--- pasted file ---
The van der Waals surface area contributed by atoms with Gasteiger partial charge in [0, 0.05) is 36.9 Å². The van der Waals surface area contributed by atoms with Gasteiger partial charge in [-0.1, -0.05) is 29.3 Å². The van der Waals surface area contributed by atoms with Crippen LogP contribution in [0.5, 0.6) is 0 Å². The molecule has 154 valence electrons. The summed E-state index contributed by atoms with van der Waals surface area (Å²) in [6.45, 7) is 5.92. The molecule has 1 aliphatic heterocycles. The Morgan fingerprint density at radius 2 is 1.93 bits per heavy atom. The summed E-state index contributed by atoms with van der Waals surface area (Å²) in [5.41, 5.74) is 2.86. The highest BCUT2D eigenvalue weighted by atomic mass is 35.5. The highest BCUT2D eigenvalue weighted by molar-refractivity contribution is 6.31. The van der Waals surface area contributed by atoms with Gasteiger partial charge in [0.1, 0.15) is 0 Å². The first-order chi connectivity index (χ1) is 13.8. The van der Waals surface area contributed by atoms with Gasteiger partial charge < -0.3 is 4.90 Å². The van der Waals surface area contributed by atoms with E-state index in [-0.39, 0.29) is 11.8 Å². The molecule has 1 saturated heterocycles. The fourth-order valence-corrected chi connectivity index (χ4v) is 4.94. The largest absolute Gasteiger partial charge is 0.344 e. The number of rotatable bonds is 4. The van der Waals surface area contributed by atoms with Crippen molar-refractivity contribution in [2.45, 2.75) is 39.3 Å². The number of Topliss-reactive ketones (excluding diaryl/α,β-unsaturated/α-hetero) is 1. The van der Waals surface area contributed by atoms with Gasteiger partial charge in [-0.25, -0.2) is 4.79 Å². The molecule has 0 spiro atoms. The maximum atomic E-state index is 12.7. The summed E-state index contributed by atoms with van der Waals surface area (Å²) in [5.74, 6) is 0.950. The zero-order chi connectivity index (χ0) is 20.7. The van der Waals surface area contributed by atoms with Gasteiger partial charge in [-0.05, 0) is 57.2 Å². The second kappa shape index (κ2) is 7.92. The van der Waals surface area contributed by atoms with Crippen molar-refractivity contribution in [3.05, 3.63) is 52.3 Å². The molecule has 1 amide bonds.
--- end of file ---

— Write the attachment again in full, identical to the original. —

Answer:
The van der Waals surface area contributed by atoms with Gasteiger partial charge in [0, 0.05) is 36.9 Å². The van der Waals surface area contributed by atoms with Gasteiger partial charge in [-0.1, -0.05) is 29.3 Å². The van der Waals surface area contributed by atoms with Crippen LogP contribution in [0.5, 0.6) is 0 Å². The molecule has 154 valence electrons. The summed E-state index contributed by atoms with van der Waals surface area (Å²) in [6.45, 7) is 5.92. The molecule has 1 aliphatic heterocycles. The Morgan fingerprint density at radius 2 is 1.93 bits per heavy atom. The summed E-state index contributed by atoms with van der Waals surface area (Å²) in [5.41, 5.74) is 2.86. The highest BCUT2D eigenvalue weighted by atomic mass is 35.5. The highest BCUT2D eigenvalue weighted by molar-refractivity contribution is 6.31. The van der Waals surface area contributed by atoms with Gasteiger partial charge in [0.1, 0.15) is 0 Å². The first-order chi connectivity index (χ1) is 13.8. The van der Waals surface area contributed by atoms with Gasteiger partial charge < -0.3 is 4.90 Å². The van der Waals surface area contributed by atoms with E-state index in [-0.39, 0.29) is 11.8 Å². The molecule has 1 saturated heterocycles. The fourth-order valence-corrected chi connectivity index (χ4v) is 4.94. The largest absolute Gasteiger partial charge is 0.344 e. The number of rotatable bonds is 4. The van der Waals surface area contributed by atoms with Crippen molar-refractivity contribution in [2.45, 2.75) is 39.3 Å². The number of Topliss-reactive ketones (excluding diaryl/α,β-unsaturated/α-hetero) is 1. The van der Waals surface area contributed by atoms with Gasteiger partial charge in [-0.25, -0.2) is 4.79 Å². The molecule has 0 spiro atoms. The maximum atomic E-state index is 12.7. The summed E-state index contributed by atoms with van der Waals surface area (Å²) in [5.74, 6) is 0.950. The zero-order chi connectivity index (χ0) is 20.7. The van der Waals surface area contributed by atoms with Gasteiger partial charge in [-0.05, 0) is 57.2 Å². The second kappa shape index (κ2) is 7.92. The van der Waals surface area contributed by atoms with Crippen molar-refractivity contribution in [3.05, 3.63) is 52.3 Å². The molecule has 1 amide bonds.